Article Text

Protocol
Are there non-linear relationships between alcohol consumption and long-term health? Protocol for a systematic review of observational studies employing approaches to improve causal inference
  1. Rachel Visontay1,
  2. Matthew Sunderland1,
  3. Tim Slade1,
  4. Jack Wilson1,
  5. Louise Mewton1,2
  1. 1The Matilda Centre for Research in Mental Health and Substance Use, The University of Sydney, Sydney, New South Wales, Australia
  2. 2Centre for Healthy Brain Ageing, University of New South Wales, Sydney, New South Wales, Australia
  1. Correspondence to Dr Louise Mewton; louisem{at}unsw.edu.au

Abstract

Introduction There is a substantial literature finding that moderate alcohol consumption is protective against certain health conditions. However, more recent research has highlighted the possibility that these findings are methodological artefacts, caused by confounding and other biases. While modern analytical and study design approaches can mitigate confounding and thus enhance causal inference in observational studies, they are not routinely applied in research assessing the relationship between alcohol use and long-term health outcomes. The purpose of this systematic review is to identify observational studies that employ these analytical/design-based approaches in assessing whether relationships between alcohol consumption and health outcomes are non-linear. This review seeks to evaluate, on a per-outcome basis, what these studies find the strength and form of the relationship between alcohol consumption and health to be.

Methods and analysis Electronic databases (MEDLINE, PsycINFO, Embase and SCOPUS) were searched in May 2020. Study selection will comply with the Preferred Reporting Items for Systematic Reviews and Meta-Analyses guidelines. Articles will be screened against eligibility criteria intended to capture studies using observational data to assess the relationship between varying levels of alcohol exposure and any long-term health outcome (actual or surrogate), and that have employed at least one of the prespecified approaches to enhancing causal inference. Risk of bias of included articles will be assessed using study design-specific tools. A narrative synthesis of the results is planned.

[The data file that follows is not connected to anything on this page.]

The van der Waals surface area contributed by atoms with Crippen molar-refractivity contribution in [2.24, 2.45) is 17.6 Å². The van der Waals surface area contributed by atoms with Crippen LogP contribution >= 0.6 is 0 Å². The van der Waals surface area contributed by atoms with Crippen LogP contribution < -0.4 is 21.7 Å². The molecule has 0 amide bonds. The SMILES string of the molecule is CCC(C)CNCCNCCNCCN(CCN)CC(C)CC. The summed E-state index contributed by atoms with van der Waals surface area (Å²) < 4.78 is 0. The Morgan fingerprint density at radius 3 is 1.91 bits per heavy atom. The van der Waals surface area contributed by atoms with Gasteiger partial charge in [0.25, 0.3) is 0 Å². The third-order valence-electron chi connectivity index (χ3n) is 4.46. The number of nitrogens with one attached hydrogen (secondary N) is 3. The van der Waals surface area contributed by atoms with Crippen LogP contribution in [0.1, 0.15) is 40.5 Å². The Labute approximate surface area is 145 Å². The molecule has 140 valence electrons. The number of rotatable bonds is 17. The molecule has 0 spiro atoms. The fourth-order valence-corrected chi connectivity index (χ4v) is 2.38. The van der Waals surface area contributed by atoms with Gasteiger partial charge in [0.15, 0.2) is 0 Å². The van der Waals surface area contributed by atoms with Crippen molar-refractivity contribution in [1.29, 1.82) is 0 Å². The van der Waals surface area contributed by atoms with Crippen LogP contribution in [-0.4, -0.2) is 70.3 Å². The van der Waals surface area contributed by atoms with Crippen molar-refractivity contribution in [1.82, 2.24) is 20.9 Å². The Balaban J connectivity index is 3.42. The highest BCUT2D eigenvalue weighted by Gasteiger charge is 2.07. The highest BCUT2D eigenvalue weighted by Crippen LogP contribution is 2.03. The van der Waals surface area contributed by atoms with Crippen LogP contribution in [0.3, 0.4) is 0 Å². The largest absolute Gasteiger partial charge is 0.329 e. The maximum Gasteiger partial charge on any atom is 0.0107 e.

Ethics and dissemination Formal ethics approval is not required given there will be no primary data collection. The results of the study will be disseminated through published manuscripts, conferences and seminar presentations.

PROSPERO registration number CRD42020185861.

  • epidemiology
  • public health
  • statistics & research methods
  • substance misuse
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Footnotes

  • Contributors RV is the guarantor of the review. RV, MS, TS and LM conceptualised the study and developed the study design and protocol. RV wrote the first draft of the manuscript. RV, MS, TS, JW and LM contributed to, read, revised and approved the final manuscript.

  • Funding RV is funded by the National Health and Medical Research Council (GNT1190255) and the University of Sydney.

  • Competing interests None declared.

  • Patient consent for publication Not required.

  • Provenance and peer review Not commissioned; externally peer reviewed.

  • Supplemental material This content has been supplied by the author(s). It has not been vetted by BMJ Publishing Group Limited (BMJ) and may not have been peer-reviewed. Any opinions or recommendations discussed are solely those of the author(s) and are not endorsed by BMJ. BMJ disclaims all liability and responsibility arising from any reliance placed on the content. Where the content includes any translated material, BMJ does not warrant the accuracy and reliability of the translations (including but not limited to local regulations, clinical guidelines, terminology, drug names and drug dosages), and is not responsible for any error and/or omissions arising from translation and adaptation or otherwise.

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